What’s the “catch” with the new “no-fee” Fidelity index mutual funds?

Q: I was wondering if you have seen the recent “no-fee” Fidelity mutual index funds for U.S. and international equities. What is the catch?


A: In late July, MoneySense reported that ETF fees are going to zero. That hasn’t happened quite yet, but investors in the U.S. can now buy index mutual funds with a cost of 0.00%. The Fidelity ZERO Total Market Index Fund covers U.S. equities and the Fidelity ZERO International Index Fund does the same for the rest of the developed world. That means U.S. investors can now build a global equity portfolio for free.

Kevin, I don’t blame you for being skeptical, because large financial institutions are not known for their charitable acts. But there is no catch here: the funds really do have no fee. Moreover, there is no minimum investment and no trading commissions to buy or sell the funds.

But that shouldn’t be the end of the questions. We should also be asking why a fund company would offer free funds, especially a firm like Fidelity, which has long had a reputation for downplaying index investing and boasting about its superstar money managers. The answer, it seems, is that competition in the U.S. has become so intense that the firm had to find a way to outcompete its low-cost rivals. According to veteran investment journalist Jonathan Clements, “After decades of pooh-poohing index funds, Fidelity has clearly decided they’re its best bet for getting new investor dollars in the door.”

It seems likely that Fidelity is trying to take market share away from its competitors. Even though investors can already build a portfolio at a cost of less than 0.10% at firms such as Vanguard, the ultra-fee-conscious may be tempted to leave their current fund provider for a zero-fee option. And once these investors become Fidelity clients, they may be tempted to add some of the company’s other mutual funds to the portfolios. In other words, free index funds are probably a loss leader.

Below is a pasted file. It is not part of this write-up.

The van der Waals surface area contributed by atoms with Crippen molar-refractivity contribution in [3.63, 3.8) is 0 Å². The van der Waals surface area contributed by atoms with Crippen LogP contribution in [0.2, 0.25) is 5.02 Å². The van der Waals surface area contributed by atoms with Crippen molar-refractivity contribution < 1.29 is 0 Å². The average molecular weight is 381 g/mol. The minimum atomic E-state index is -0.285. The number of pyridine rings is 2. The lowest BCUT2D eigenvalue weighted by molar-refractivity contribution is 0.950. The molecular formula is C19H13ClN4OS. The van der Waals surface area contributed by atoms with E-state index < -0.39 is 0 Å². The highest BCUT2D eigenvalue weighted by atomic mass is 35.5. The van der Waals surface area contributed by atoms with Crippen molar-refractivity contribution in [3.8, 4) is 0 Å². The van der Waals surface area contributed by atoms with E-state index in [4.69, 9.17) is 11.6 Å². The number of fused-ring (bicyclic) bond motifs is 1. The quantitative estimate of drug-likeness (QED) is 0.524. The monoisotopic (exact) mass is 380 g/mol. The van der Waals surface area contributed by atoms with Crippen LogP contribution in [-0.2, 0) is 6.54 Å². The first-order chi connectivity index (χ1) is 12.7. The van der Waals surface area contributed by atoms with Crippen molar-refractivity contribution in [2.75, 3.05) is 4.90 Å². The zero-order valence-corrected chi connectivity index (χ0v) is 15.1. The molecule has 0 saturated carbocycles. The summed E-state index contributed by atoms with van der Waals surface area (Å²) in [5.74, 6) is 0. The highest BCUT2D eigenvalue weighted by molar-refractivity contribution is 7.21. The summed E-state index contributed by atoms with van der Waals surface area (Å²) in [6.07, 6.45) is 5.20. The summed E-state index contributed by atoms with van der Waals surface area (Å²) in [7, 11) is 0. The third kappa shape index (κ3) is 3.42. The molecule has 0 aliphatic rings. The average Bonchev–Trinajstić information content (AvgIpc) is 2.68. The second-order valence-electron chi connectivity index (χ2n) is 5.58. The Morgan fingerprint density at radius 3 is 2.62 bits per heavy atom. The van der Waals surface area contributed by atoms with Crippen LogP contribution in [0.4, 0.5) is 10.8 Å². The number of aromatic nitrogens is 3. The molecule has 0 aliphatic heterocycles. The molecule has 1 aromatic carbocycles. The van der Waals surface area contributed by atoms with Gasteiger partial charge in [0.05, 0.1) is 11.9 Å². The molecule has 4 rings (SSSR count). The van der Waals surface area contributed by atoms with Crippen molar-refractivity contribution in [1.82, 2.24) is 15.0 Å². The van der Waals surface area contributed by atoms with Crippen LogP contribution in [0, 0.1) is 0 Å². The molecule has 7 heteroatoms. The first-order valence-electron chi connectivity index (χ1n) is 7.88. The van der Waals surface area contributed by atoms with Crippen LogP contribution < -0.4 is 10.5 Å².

In fact, Fidelity may not even lose money on the gambit. Although most investors are unaware, many large mutual funds earn revenue through a practice called securities lending. This involves loaning shares to short sellers, who pay interest for the privilege. (Short sellers borrow stocks and then sell them. If the shares decline, they buy them back at a lower price, return them to the lender and pocket the difference.) Once an index fund builds enough scale, it might be able to earn a small profit from this activity, even without charging fees.

Kevin, like you, I welcome the arrival of no-fee index funds, but I’m not sure they have fundamentally changed the game for investors. For years—even in Canada—it has been possible to build well-diversified portfolios of index ETFs for minuscule cost: MERs are as low as 0.06% and some brokerages allow you to trade them for free. Cutting your costs from almost nothing to exactly nothing is like nice, but not life-changing. Once you’ve made the decision to become an index investor you’ve already solved the problem of high costs. The more important job—which is also more difficult—is to execute your plan with long-term discipline.


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